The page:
No definition of a Scottish curriculum is complete without asking pupils what they want to see, says Frank Adams
TWO YEARS ago I described the challenge to the curriculum council's ingenuity in developing a Scottish curriculum that would be relevant to a society which can celebrate the doubtful history of Braveheart, revel in the couthy images of Hamish Macbeth and yet for many means living in the stark reality of Trainspotting or Looking after Jo Jo at one and the same time.
The debate about national identity has grown and, three months from the first elections for a parliament, it is difficult to avoid the issue in the media. Yet a voice absent in the debate is that of pupils whose lives will be more affected by Holyrood than those of their parents and teachers.
What do they think about being Scottish and about Scottishness in the curriculum? What do children from ethnic minorities think about their identity in Scotland today? With this in mind I embarked on a research study with pupils from primary 6 to the second year of secondary school.
The study looks, among other things, at how pupils perceive themselves in terms of being British, Scottish or other national identity or some combination of these and what it is that gives them that identity. It also asks what they themselves think about the Scottish dimension in the curriculum. Finally, the study looks at what they know about Scottish history, given the criticisms that have been levelled at the extent of that knowledge in schools.
So far the work has been carried out in three primary schools and two secondaries with a sample of 30 pupils aged from nine to 14 using both semi-structured individual interviews and an open-ended discussion with six pupils from each school. More extended work on a national sample of schools and pupils will take place between now and the summer.
Almost all of the pupils in the pilot appear secure in their identity as being Scottish and how that relates to being British. The sample included a small number from ethnic minorities who were secure in their "hyphenated" identity as Scottish and something else. Of more interest, however, are the markers that this age-group appear to use in coming to the conclusion that they are more Scottish than anything else.
Almost half of the sample gave "it's where I was born" or "it's where I live" as the main marker of what makes them Scots while only a quarter mentioned their parents (or a parent) as being important. This appears to be in line with research elsewhere in the UK where place of birth appears to be the crucial factor in perceiving nationality. A small number of the responses mentioned Scottish history and traditions as being important parts of their identity but so far there is not much sign of a Braveheart factor.
Despite the identification of place of birth or residence, the pupils were clear that not everyone living in Scotland is Scottish. They understood that emigration to Scotland takes place and that some Scottish children have parents who are not themselves Scottish. When it comes to whether "non-Scottish" people can become Scottish there was much less clarity. Most did not know but a small number referred to the need to "adapt to the lifestyle" or to "get the accent" in order to become Scots. Might there be a hint of the pressure that falls on outsiders to accommodate and assimilate in order to become accepted?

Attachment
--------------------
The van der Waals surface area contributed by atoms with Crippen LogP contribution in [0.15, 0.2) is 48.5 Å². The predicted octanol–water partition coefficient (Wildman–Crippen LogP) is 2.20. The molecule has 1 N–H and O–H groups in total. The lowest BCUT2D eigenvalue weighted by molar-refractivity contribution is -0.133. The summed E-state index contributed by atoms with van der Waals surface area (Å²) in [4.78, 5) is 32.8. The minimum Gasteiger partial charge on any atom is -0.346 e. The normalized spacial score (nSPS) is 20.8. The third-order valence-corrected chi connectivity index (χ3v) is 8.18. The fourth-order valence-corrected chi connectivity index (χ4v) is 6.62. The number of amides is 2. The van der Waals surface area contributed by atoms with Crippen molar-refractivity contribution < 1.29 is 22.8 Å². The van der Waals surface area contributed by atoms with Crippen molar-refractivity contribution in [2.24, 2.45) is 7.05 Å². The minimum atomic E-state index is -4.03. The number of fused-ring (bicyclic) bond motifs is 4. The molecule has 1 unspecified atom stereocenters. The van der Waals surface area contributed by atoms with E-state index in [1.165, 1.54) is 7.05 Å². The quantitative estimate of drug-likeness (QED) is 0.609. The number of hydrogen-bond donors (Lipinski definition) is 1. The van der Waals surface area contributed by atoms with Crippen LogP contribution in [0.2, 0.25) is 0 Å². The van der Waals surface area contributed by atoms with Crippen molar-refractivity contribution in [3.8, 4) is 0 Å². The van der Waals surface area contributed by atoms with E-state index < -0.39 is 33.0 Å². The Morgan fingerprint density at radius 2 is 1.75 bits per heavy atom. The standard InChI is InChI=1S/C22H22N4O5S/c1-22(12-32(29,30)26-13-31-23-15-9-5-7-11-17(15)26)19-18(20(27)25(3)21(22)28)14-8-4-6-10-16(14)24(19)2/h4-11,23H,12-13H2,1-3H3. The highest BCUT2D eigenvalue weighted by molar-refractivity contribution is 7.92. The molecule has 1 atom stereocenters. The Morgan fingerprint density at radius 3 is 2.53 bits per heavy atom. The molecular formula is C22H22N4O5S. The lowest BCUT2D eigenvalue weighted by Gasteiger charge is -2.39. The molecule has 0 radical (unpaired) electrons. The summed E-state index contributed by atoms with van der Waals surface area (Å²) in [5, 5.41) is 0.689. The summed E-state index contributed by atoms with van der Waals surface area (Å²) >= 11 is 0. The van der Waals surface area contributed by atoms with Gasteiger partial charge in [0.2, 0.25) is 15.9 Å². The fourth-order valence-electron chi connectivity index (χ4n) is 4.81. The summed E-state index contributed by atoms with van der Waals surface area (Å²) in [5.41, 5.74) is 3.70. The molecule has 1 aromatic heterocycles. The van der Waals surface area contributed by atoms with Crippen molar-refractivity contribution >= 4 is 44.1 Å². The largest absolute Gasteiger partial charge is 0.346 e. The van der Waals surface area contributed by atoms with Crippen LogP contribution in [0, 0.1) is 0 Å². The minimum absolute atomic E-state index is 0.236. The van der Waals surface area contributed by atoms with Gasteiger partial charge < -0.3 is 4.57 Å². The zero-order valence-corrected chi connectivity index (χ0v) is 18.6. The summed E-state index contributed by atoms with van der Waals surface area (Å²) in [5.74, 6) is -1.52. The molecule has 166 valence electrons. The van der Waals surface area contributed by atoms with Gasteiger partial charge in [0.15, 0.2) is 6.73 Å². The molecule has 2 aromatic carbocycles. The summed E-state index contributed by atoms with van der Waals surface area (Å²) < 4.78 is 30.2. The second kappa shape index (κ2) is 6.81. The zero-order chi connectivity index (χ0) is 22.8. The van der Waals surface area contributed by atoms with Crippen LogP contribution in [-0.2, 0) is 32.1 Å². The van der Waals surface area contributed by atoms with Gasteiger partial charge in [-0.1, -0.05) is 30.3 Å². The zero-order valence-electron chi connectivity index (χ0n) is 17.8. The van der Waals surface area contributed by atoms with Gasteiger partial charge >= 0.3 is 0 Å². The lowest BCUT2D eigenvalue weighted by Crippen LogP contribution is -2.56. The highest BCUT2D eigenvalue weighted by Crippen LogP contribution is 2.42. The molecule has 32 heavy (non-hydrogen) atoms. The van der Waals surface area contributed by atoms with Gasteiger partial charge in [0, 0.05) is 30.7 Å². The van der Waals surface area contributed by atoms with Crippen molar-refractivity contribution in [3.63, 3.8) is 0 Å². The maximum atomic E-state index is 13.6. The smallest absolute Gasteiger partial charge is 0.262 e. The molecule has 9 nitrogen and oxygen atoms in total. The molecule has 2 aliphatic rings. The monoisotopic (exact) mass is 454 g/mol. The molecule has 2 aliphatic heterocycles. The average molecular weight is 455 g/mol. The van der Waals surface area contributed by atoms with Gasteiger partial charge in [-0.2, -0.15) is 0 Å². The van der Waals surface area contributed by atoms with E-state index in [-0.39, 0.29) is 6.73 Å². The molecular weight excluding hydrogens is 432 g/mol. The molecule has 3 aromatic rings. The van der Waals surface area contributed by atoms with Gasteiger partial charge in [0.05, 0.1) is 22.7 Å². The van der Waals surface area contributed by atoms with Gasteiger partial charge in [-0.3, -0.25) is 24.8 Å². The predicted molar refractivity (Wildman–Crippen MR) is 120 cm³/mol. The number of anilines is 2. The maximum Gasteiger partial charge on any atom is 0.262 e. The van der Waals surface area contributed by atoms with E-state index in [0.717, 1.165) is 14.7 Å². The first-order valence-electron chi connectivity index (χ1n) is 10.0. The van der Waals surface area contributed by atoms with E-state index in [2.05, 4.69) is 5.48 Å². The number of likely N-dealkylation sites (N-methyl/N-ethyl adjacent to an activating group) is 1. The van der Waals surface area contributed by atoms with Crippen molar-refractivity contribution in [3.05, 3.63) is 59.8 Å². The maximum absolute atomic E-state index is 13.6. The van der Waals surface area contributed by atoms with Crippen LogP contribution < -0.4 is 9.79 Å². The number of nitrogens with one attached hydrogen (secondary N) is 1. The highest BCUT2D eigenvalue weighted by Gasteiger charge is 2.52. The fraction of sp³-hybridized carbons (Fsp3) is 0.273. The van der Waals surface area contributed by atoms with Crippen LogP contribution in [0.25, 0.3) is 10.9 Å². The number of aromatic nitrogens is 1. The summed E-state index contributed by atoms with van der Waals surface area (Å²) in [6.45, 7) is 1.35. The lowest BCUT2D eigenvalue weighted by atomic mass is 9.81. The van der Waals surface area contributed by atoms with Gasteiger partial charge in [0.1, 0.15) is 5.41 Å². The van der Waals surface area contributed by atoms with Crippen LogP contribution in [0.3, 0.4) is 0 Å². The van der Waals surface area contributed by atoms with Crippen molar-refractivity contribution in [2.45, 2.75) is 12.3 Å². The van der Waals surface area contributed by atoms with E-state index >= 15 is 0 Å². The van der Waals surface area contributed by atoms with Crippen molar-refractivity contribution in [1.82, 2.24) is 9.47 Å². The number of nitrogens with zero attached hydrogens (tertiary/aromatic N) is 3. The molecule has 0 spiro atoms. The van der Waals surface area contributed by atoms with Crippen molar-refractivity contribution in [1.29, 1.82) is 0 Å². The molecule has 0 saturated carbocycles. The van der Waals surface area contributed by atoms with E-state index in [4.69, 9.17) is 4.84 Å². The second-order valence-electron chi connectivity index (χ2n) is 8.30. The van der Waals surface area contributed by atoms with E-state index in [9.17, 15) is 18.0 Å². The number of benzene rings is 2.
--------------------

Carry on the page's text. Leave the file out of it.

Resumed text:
The majority of pupils felt that being Scottish was important to them while a substantial minority felt this to only a small extent or not at all. Articulating the reasons for their views was difficult for a number of pupils and led to many of the responses being no clearer than simply "being proud" of Scotland or reiterating that Scotland is where they were born. Interestingly, a Scots accent and Scottish scenery were important to some giving some comfort to the Scottish Tourist Board that we become consumers of our own tourist image early in life.
This is borne out by the responses to the question: "What are the best things about being Scottish?" A fifth were related to tourist icons like Edinburgh Castle and Loch Ness. Less happily for the STB, nearly 40 per cent of responses to the question "What are the worst things about being Scottish?" identify the weather. Second worst, however, was the attitude of English people to the Scots or being mistaken for English people when abroad, which offended enough for it to be mentioned in 16 per cent of responses.
So far the pupils in the pilot schools broadly agree with the view of the Scottish Consultative Council on the Curriculum. They want a lot of Scottish material in history, English and geography and don't really see how there could be more in maths and science. But what do they already know about Scottish history (as distinct from what Scottish history is taught in schools)? The topics in Scottish history most recognised were the First World War, Mary Queen of Scots, Robert the Bruce and Bannockburn. The least recognised were the bombing of the Clydeside shipyards, the Clearances and the Romans in Scotland.
Clearly it is too early to make any kind of analysis, but it is interesting that the visit of a folk singer or storyteller or a workshop conducted by Scottish Opera is very marked in the consciousness of pupils when it comes to remembering historical events.
The research now moves on to a wider geographical area and a wider sample of pupils - from city schools with diverse ethnic populations through to rural schools with much less diversity. I hope it will contribute to disentangling concepts like national pride and national sentiment from others like nationalistic pride or chauvinism as Holyrood begins to look at what Scottish education might mean in the new millennium.
Frank Adams is senior lecturer, department of education theory and practice, faculty of education, Edinburgh University.